The chief adviser overseeing President Donald Trump's task force charged with spearheading the U.S. government's Covid-19 vaccine and treatment effort has refused to divest his shares in pharmaceutical company GlaxoSmithKline, where he previously worked.
As the New York Times reported Wednesday, Dr. Moncef Slaoui, who was appointed to lead Operation Warp Speed last week, holds nearly $10 million in stock at the company where he led the vaccine division until his retirement in 2017. Slaoui still owns an unknown number of shares at GSK, where he held about 240,000 shares and share equivalents when he left the company.
GSK is one of several pharmaceutical companies researching potential vaccines for the coronavirus.
Slaoui reportedly told the Trump administration that he would not sell his GSK shares.
"I have worked for 29 years for GSK," Slaoui told the Times. "I have never sold a single share of any company in my life. This is my retirement. What I said regarding the GSK shares, I said I cannot take the job if I have to sell them."
Critics charge Slaoui's interest in GSK represents just one of his conflicts as he leads a task force which will decide which vaccine candidates should receive financial backing.
The doctor has retained his partnership in the venture capital firm Medicxi, which has investments in a number of companies researching vaccines and treatments.
Under Slaoui's arrangement with the Trump administration, he is working on Operation Warp Speed as a contractor rather than a federal employee, shielding him from conflict of interest laws and financial disclosure rules—a deal the government watchdog Citizens of Responsibility and Ethics in Washington (CREW) called "absurd."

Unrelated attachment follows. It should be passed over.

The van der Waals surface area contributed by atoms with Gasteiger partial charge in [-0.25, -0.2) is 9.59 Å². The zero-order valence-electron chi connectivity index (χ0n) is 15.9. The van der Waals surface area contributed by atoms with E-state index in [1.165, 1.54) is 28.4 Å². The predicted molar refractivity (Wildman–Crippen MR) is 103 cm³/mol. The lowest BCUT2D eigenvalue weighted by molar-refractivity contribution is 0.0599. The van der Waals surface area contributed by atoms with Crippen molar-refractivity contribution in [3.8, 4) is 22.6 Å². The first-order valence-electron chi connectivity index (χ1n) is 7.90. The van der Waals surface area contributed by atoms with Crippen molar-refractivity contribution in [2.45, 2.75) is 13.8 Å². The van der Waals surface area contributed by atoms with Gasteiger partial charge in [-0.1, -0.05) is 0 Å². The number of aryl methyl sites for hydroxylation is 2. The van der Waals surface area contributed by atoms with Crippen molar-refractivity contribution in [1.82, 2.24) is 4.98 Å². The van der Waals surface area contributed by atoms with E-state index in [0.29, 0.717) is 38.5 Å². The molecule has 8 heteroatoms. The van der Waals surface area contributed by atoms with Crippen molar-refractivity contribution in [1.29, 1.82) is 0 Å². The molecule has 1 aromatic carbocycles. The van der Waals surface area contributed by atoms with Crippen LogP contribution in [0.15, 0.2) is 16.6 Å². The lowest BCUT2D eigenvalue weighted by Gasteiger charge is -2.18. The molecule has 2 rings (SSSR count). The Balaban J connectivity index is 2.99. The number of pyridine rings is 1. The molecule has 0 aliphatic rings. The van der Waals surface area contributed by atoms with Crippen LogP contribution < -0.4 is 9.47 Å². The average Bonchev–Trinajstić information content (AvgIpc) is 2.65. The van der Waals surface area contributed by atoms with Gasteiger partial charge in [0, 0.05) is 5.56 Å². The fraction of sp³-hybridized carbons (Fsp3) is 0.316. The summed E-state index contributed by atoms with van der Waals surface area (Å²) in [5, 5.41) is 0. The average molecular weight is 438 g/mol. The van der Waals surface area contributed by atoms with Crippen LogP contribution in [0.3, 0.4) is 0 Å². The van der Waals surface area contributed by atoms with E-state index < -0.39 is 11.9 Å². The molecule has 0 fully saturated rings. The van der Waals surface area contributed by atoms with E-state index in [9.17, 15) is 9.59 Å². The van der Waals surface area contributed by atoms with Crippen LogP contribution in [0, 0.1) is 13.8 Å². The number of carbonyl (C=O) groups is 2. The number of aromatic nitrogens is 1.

"It allows for no public scrutiny of his conflicts of interest," chief ethics counsel Virginia Canter told the Times. "If he retains stock in companies that are investing in the development of a vaccine, and he's involved in overseeing this process to select the safest vaccine to combat Covid-19, regardless of how wonderful a person he is, we can't be confident of the integrity of any process in which he is involved."
Last week, Sen. Elizabeth Warren (D-Mass.) called on Slaoui to "immediately divest" his financial interests in Moderna, another pharmaceutical company researching a vaccine. When Slaoui accepted his new position, he still held stock options in the company, amounting to what Warren called "a huge conflict of interest."
Slaoui did not sell those shares until this Tuesday, a day after Moderna's stock skyrocketed when the company released partial data from an early vaccine trial, which showed eight out of 45 test subjects had developed Covid-19 immunity.
Slaoui's stock options increased by more than $2 million after the announcement; the Trump administration said he was planning to donate the increased value to cancer research.
Despite Moderna's rising stock during its vaccine trial demonstrating how Slaoui's involvement in the task force creates conflicts for the doctor, the White House told the Times it had "reviewed Dr. Slaoui's affiliations with several companies and concluded in several instances that there were no conflicts because his advisory roles were unrelated to coronavirus research or treatments."
On Thursday, former Office of Government Ethics director Walter Shaub tweeted that the arrangement allowing Slaoui to work as a contractor while overseeing government employees working on Operation Warp Speed is a "sham."
Slaoui's position on the task force "would make him a special government employee subject to the criminal conflict of interest law," wrote Shaub. "Congress needs to investigate!"